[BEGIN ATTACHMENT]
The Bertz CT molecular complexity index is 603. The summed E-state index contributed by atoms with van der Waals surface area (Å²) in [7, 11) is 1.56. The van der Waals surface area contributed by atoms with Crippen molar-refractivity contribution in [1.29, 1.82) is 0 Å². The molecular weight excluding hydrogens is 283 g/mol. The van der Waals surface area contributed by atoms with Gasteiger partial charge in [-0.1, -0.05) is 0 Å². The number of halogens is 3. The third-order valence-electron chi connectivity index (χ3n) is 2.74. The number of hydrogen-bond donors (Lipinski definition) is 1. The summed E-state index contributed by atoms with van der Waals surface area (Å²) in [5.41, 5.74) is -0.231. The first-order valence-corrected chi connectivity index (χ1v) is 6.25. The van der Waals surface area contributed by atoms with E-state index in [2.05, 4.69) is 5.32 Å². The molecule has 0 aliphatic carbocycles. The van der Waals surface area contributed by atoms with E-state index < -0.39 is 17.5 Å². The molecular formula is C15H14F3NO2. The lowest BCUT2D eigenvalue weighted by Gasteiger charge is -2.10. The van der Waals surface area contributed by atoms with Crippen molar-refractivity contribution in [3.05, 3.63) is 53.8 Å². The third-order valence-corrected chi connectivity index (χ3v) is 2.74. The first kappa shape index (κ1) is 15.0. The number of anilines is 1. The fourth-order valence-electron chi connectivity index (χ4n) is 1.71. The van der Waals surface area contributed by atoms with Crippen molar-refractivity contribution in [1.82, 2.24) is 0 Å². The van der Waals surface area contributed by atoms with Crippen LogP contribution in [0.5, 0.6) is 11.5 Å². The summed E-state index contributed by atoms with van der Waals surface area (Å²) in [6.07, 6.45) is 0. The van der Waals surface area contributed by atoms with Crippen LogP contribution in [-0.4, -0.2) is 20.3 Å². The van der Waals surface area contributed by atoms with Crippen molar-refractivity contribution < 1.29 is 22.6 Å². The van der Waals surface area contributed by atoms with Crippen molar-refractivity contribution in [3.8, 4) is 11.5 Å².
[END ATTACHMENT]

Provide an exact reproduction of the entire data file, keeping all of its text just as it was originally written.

The Bertz CT molecular complexity index is 603. The summed E-state index contributed by atoms with van der Waals surface area (Å²) in [7, 11) is 1.56. The van der Waals surface area contributed by atoms with Crippen molar-refractivity contribution in [1.29, 1.82) is 0 Å². The molecular weight excluding hydrogens is 283 g/mol. The van der Waals surface area contributed by atoms with Gasteiger partial charge in [-0.1, -0.05) is 0 Å². The number of halogens is 3. The third-order valence-electron chi connectivity index (χ3n) is 2.74. The number of hydrogen-bond donors (Lipinski definition) is 1. The summed E-state index contributed by atoms with van der Waals surface area (Å²) in [5.41, 5.74) is -0.231. The first-order valence-corrected chi connectivity index (χ1v) is 6.25. The van der Waals surface area contributed by atoms with E-state index in [2.05, 4.69) is 5.32 Å². The molecule has 0 aliphatic carbocycles. The van der Waals surface area contributed by atoms with E-state index < -0.39 is 17.5 Å². The molecular formula is C15H14F3NO2. The lowest BCUT2D eigenvalue weighted by Gasteiger charge is -2.10. The van der Waals surface area contributed by atoms with Crippen molar-refractivity contribution in [3.05, 3.63) is 53.8 Å². The third-order valence-corrected chi connectivity index (χ3v) is 2.74. The first kappa shape index (κ1) is 15.0. The number of anilines is 1. The fourth-order valence-electron chi connectivity index (χ4n) is 1.71. The van der Waals surface area contributed by atoms with Crippen molar-refractivity contribution in [1.82, 2.24) is 0 Å². The van der Waals surface area contributed by atoms with Crippen LogP contribution in [0.5, 0.6) is 11.5 Å². The summed E-state index contributed by atoms with van der Waals surface area (Å²) in [6.07, 6.45) is 0. The van der Waals surface area contributed by atoms with Crippen LogP contribution in [-0.4, -0.2) is 20.3 Å². The van der Waals surface area contributed by atoms with Crippen molar-refractivity contribution < 1.29 is 22.6 Å². The van der Waals surface area contributed by atoms with Crippen molar-refractivity contribution in [3.8, 4) is 11.5 Å².